We also describe details with boy and girl with severe ID, trigonocephaly, and dysmorphic facial features such as a midface hypoplasia, a flat nose, a depressed nasal bridge, hypertelorism, a long philtrum, and a drooping mouth, and fibroblast growth factor receptor (FGFR) syndromes newly novel mutation detected both SCS + NSCS group.[11] Microarray chromosomal analysis revealed the presence of a homozygous deletion involving the PTPRD gene, located on chromosome 9p22.3. The RT-PCR amplifications all along the genes failed to amplify the patient’s cDNA in fibroblasts because of the presence of two null PTPRD alleles.[12]

Synaptic PTPRD interacts with IL1RAPL1 which defects have been also associated with ID and autism spectrum disorder. So, absence of the PTPRD transcript leads to a decreased expression pattern of the IL1RAPL1. These interesting results suggested that direct involvement of PTPRD is seen in ID. This is consistent with the PTPRD−/− mice phenotypes.

Hence, deletions of PTPRD suggested that a cause of trigonocephaly. Patients with monosomy 9p and genome-wide association study (GWAS) suggested variations in PTPRD are associated with hearing loss (HL) and deletion identified in the reported patient supports previous hypotheses. Additionally, its function in ID and HL with IQ. However, metopic synostosis still needs to be discussed as more investigation of patients with the 9p monosomy syndrome is required other clinical conditions of both groups in SCS + NSCS.[12]

   Discussion Top

Phenotypic investigation of CS patient’s SNPs in the IL-23R gene (rs11209026, rs7517847, rs11805303, rs1004819, rs17375018) patients with lower frequency are the rs17375018 GA and AA genotypes. The rs11209026 G allele frequency is higher in male patients with CS. The rs11805303 G and rs1004819 G alleles were more frequent in patients with papulopustular lesions from different ethnic backgrounds including NSCS and CS.[13] The FGFR, TWIST, and MSX genes in a gene network gene polymorphisms were associated with nonsyndromic CL/P by GWAS. It was protein–protein interaction with FGFR, MSX1, corroborate us an alternative method to perform bioinformatic analysis (BA) for genes found by GWAS and make us predict the disrupted protein function due to the mutation in a gene DNA sequences made easier to predict. These findings may guide us to perform further functional studies in the future to know the better etiopathogenesis of these (SCS + NSCS) different associated clinically observed conditions.[14]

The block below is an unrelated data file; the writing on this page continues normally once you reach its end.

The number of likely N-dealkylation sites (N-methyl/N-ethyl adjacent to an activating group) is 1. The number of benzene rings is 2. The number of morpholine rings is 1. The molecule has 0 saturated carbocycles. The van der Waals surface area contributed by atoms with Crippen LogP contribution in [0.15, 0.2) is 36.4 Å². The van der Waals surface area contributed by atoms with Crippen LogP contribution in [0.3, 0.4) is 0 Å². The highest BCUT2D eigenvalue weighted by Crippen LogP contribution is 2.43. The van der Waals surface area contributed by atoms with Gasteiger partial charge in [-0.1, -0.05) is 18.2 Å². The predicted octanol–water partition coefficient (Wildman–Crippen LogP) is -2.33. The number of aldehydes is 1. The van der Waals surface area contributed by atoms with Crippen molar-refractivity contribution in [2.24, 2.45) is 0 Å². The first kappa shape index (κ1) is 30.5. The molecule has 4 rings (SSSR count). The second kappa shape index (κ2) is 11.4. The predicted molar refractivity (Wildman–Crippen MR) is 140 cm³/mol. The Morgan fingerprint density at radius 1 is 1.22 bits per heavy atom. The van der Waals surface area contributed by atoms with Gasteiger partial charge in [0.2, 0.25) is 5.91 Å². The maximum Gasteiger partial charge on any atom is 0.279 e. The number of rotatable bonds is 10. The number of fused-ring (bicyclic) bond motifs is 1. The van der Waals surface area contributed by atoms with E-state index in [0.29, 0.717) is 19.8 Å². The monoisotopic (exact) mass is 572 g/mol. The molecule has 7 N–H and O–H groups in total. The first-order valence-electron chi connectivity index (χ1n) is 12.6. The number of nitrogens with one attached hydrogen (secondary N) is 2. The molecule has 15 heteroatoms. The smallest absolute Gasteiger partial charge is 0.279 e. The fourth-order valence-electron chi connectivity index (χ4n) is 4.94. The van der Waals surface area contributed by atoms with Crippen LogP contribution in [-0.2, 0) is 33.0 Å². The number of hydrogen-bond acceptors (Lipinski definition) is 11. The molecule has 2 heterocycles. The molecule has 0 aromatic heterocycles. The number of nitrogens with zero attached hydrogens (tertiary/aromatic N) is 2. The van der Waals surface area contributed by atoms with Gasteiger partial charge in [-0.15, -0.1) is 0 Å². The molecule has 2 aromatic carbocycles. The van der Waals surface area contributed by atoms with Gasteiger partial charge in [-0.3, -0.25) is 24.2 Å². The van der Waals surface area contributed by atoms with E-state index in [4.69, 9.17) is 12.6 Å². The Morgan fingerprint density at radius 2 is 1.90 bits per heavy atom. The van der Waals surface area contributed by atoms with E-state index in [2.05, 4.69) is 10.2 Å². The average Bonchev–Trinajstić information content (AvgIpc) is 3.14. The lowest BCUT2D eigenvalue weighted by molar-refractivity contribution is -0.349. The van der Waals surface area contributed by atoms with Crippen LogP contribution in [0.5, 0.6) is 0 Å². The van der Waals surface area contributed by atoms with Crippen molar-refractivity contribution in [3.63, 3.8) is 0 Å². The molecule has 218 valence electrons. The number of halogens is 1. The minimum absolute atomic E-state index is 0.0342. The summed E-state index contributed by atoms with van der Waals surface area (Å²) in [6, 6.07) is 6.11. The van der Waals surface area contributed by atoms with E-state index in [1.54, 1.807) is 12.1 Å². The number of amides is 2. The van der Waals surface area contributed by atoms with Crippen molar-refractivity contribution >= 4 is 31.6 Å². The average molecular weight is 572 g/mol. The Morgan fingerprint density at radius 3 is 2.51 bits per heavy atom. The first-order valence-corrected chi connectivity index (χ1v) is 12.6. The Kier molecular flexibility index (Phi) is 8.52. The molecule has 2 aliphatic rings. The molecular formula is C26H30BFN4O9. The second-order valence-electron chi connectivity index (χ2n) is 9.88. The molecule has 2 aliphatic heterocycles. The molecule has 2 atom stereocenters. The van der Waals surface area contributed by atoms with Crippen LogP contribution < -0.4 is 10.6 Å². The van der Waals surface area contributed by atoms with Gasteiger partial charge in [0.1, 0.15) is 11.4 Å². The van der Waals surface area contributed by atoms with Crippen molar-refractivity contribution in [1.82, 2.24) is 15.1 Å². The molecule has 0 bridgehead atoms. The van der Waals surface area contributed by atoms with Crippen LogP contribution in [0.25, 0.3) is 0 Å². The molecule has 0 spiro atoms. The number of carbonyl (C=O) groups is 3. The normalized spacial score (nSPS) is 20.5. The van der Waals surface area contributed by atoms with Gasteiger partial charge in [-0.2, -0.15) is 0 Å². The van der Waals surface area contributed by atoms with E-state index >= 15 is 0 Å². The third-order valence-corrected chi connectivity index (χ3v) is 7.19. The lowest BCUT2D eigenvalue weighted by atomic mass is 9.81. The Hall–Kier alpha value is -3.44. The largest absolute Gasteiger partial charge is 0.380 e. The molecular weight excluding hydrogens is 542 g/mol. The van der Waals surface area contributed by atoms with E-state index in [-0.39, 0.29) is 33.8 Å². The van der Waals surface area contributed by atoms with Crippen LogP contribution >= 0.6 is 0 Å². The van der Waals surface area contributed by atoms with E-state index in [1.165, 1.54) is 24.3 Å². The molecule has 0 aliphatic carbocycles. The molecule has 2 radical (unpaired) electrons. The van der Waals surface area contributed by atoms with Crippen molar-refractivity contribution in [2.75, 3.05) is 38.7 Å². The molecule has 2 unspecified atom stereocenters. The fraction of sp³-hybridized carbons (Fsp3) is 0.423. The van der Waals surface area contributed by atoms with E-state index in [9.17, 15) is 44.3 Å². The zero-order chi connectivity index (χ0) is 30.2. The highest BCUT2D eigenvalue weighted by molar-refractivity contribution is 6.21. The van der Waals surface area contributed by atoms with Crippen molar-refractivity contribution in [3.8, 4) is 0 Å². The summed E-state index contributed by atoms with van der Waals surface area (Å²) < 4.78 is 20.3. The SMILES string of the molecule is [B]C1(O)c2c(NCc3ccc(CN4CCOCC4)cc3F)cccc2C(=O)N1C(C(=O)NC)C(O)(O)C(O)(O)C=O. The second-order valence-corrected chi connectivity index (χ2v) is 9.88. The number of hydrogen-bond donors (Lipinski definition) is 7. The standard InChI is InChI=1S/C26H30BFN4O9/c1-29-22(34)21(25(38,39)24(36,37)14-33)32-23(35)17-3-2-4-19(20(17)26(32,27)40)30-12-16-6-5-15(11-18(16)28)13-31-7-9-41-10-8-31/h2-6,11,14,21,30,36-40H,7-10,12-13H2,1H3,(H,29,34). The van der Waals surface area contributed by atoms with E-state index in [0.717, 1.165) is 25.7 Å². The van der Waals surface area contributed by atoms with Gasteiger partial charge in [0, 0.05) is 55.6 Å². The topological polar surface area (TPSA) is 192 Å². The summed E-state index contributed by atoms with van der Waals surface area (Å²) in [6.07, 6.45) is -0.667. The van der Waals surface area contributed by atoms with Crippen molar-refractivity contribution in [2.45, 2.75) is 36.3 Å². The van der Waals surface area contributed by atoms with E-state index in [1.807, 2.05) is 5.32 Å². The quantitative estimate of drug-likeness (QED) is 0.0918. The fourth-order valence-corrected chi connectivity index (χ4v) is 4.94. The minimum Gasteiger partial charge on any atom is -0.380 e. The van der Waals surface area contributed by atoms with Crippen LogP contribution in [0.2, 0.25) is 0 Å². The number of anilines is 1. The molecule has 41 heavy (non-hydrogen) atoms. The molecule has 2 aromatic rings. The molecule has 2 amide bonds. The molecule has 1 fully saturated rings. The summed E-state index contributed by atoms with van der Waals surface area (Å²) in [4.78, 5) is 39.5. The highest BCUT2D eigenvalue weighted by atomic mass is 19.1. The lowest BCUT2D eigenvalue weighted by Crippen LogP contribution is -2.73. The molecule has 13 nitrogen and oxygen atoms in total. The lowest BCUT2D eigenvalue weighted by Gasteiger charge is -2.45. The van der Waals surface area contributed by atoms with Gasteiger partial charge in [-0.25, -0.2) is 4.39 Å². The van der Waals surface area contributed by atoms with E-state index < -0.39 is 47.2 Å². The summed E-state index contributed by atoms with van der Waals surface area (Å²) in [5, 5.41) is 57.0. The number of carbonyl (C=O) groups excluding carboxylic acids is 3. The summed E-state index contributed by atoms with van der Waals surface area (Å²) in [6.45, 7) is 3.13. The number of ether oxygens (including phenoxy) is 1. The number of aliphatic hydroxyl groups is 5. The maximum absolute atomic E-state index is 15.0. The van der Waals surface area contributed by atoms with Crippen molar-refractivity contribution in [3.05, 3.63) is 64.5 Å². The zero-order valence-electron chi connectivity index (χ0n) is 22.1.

Fibroblast Growth Factor Receptor 3 (FGFR3)-Associated Syndrome Top

Muenke syndrome (MS) is an FGFR3-associated syndrome. This was first described in the late 1990s. MS is an autosomal dominant disorder characterized by coronal suture CS. MS in the association with an identical gene mutation, an unique point mutation c.749C > G in exon 7 of the FGFR3 gene involved with MS.[15] Sagittal CS: Sagittal CS is the most common form of CS found in India. Children were the affected group, approximately one in every 5,000 newborn. In our knowledge, the first GWAS for nonsyndromic sagittal CS using non-Hispanic case-parent trios of Indian ancestry also studied with BMP genes. BMP2 and BBS9 and BMP genes played a role in skeletal development and specify the functional activities to further understand the etiology of NSCS.[16] We also got nearly the same picture in the Indian population in both the groups (CS and NSCS), no extraordinary changes in our results as reported earlier in the European study. We feel need sample size more.